We are Not Islands

Foster training classes are no joke. My husband and I are being prepared for so many things we never thought about, and there are still a few classes to go. One thing I am realizing is that so many things can be avoided if we just ask for help.

Us parents always feel like we have to do everything alone or else we must be failing. If we can’t do what needs to be done for our kids, what good are we? The thing is, none of us was meant to do life alone. If a parent has a drinking or drug problem, they may be too embarrassed to seek out assistance. If they are being abused physically or verbally, they may think they deserve it and just accept it instead of finding someone who will help them. When a parent loses a job, they can easily spiral by trying to do more than they can on their own.

Asking for help is the furthest thing from simple, so please don’t think I am trivializing situations. Serious problems happen all the time, and we are rarely prepared. Some situations start small and get bigger over time. It is easy to deny there is something wrong even when it can seem obvious to an outsider. It can feel like we have to do everything else first before reaching out to someone more qualified, and that is a shame.

Asking for help from family and friends lately has been so difficult for me. I never want to impose on a friendship, even though I would help them in a heartbeat. Isn’t it funny how we think that way? When I was recovering from my fall, I just wanted to keep to myself and heal, even when others offered dinners and grocery runs. This month we have had all kinds of childcare needs that have almost paralyzed me. It has been enough at times for me to want to say, “This fostering thing is too hard. There is too much to do, so let’s back out.” But when I have asked people for help, they have been gracious and excited. People want to jump in and get this out of the way so we can bring precious children into our home. I have really been humbled.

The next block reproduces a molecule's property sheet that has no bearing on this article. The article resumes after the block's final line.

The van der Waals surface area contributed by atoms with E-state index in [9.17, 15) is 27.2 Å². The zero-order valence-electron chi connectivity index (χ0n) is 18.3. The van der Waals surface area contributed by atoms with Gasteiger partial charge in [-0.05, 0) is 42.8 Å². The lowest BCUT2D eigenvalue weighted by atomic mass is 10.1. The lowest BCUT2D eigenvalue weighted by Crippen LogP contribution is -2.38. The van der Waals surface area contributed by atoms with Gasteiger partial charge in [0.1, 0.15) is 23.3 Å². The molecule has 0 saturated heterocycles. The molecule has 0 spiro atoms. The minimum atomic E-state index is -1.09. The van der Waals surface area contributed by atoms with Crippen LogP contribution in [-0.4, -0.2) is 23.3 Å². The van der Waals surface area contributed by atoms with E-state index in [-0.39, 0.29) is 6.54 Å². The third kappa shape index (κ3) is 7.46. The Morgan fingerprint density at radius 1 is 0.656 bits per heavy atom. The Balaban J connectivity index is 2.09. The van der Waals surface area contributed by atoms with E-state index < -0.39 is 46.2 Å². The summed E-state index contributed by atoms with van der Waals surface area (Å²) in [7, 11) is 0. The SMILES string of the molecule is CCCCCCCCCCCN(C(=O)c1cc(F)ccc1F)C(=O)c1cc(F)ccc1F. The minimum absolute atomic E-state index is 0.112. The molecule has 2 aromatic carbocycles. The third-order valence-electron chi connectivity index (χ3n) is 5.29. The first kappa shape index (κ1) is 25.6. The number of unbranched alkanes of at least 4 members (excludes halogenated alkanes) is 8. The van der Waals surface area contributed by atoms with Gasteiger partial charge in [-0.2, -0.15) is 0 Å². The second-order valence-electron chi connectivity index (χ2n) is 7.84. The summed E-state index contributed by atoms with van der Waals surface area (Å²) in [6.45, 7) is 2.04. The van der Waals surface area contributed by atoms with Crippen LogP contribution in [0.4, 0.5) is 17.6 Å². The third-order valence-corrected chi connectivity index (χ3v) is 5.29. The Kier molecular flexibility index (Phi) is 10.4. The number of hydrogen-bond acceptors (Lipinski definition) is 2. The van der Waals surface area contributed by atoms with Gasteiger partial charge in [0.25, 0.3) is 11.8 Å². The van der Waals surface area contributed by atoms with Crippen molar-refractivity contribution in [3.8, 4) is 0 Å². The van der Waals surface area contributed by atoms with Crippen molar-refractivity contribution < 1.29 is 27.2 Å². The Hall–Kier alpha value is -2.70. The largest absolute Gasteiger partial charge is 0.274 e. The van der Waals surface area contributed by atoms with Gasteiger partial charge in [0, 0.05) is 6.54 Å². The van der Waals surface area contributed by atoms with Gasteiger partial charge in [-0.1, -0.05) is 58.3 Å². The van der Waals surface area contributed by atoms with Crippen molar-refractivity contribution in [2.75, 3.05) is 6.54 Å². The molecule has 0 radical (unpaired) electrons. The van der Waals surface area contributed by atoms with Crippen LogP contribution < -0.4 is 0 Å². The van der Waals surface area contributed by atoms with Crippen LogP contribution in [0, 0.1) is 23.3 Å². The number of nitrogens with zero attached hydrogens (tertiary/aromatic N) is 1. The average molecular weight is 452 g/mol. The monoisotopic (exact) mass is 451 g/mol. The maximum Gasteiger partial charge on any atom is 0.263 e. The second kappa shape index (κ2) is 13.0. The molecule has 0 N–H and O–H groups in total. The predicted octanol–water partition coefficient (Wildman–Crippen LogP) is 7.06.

If we can move past our own misconceptions and accept our limitations, we can do so much together. Parenting is a partnership between the parents as well as the community. Unless we really live on a deserted island, there are people around who would be honored to help us with our needs. This can include childcare, job searches, loans, a listening ear, running errands, giving a ride, delivering meals, and just being there when someone has a problem they have no idea how to overcome. Not every issue is simple, but there are always simple ways to show someone they are seen and cared for so they can go tackle the big problems bravely.

If you have a situation you need help with, please reach out to someone. And if you know someone who you see struggling, by all means, offer whatever help you can. Together we can make this world better and safer for everyone. A little help from a friend goes a long way.

Linking with Holley Gerth

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2 thoughts on “We are Not Islands

  1. Praying that God will surround you with community, with help, with support, with love as you continue to head toward fostering. We weren’t meant to do life alone, were we.

    I know that there must be other foster parents around that are just WAITING for someone like you to walk into their lives.

    May we learn how to give and receive with grace.

    What a thought-provoking piece today, Sarah …

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